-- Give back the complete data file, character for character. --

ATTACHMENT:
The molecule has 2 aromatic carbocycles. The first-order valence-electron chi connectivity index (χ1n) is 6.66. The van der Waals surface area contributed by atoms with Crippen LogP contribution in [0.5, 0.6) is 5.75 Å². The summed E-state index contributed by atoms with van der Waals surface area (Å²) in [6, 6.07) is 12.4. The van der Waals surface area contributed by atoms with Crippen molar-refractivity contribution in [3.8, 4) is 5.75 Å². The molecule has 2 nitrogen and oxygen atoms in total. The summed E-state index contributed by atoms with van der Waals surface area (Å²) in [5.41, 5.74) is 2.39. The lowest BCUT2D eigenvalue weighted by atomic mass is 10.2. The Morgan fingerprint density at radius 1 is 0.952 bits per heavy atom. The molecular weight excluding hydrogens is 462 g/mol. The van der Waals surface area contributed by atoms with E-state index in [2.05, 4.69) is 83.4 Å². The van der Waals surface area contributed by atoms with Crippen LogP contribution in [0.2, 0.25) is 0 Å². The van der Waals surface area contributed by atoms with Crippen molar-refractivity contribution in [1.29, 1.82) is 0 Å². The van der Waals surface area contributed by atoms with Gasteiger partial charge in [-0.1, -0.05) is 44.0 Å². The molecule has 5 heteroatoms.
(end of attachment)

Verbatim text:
The molecule has 2 aromatic carbocycles. The first-order valence-electron chi connectivity index (χ1n) is 6.66. The van der Waals surface area contributed by atoms with Crippen LogP contribution in [0.5, 0.6) is 5.75 Å². The summed E-state index contributed by atoms with van der Waals surface area (Å²) in [6, 6.07) is 12.4. The van der Waals surface area contributed by atoms with Crippen molar-refractivity contribution in [3.8, 4) is 5.75 Å². The molecule has 2 nitrogen and oxygen atoms in total. The summed E-state index contributed by atoms with van der Waals surface area (Å²) in [5.41, 5.74) is 2.39. The lowest BCUT2D eigenvalue weighted by atomic mass is 10.2. The Morgan fingerprint density at radius 1 is 0.952 bits per heavy atom. The molecular weight excluding hydrogens is 462 g/mol. The van der Waals surface area contributed by atoms with E-state index in [2.05, 4.69) is 83.4 Å². The van der Waals surface area contributed by atoms with Crippen LogP contribution in [0.2, 0.25) is 0 Å². The van der Waals surface area contributed by atoms with Crippen molar-refractivity contribution in [1.29, 1.82) is 0 Å². The van der Waals surface area contributed by atoms with Gasteiger partial charge in [-0.1, -0.05) is 44.0 Å². The molecule has 5 heteroatoms.